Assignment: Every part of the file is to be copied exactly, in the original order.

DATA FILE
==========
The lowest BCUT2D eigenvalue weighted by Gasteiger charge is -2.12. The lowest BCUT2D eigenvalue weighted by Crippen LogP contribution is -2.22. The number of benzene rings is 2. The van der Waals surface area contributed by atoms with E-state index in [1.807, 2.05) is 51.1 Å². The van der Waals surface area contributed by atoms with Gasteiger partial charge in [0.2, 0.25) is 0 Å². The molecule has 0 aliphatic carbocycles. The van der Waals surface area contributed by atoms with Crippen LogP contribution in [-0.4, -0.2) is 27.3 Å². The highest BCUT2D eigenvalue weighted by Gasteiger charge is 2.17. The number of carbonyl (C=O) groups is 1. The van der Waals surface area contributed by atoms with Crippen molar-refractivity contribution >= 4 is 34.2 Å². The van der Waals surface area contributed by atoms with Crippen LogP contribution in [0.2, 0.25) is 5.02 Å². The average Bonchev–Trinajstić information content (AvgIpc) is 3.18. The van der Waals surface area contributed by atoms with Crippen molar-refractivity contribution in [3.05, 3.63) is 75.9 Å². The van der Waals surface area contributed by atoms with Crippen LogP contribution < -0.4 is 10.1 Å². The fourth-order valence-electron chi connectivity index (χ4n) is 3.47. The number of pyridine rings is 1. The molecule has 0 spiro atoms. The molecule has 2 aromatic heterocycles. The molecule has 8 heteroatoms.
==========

The lowest BCUT2D eigenvalue weighted by Gasteiger charge is -2.12. The lowest BCUT2D eigenvalue weighted by Crippen LogP contribution is -2.22. The number of benzene rings is 2. The van der Waals surface area contributed by atoms with E-state index in [1.807, 2.05) is 51.1 Å². The van der Waals surface area contributed by atoms with Gasteiger partial charge in [0.2, 0.25) is 0 Å². The molecule has 0 aliphatic carbocycles. The van der Waals surface area contributed by atoms with Crippen LogP contribution in [-0.4, -0.2) is 27.3 Å². The highest BCUT2D eigenvalue weighted by Gasteiger charge is 2.17. The number of carbonyl (C=O) groups is 1. The van der Waals surface area contributed by atoms with Crippen molar-refractivity contribution >= 4 is 34.2 Å². The van der Waals surface area contributed by atoms with Crippen LogP contribution in [0.2, 0.25) is 5.02 Å². The average Bonchev–Trinajstić information content (AvgIpc) is 3.18. The van der Waals surface area contributed by atoms with Crippen molar-refractivity contribution in [3.05, 3.63) is 75.9 Å². The van der Waals surface area contributed by atoms with Crippen LogP contribution < -0.4 is 10.1 Å². The fourth-order valence-electron chi connectivity index (χ4n) is 3.47. The number of pyridine rings is 1. The molecule has 0 spiro atoms. The molecule has 2 aromatic heterocycles. The molecule has 8 heteroatoms.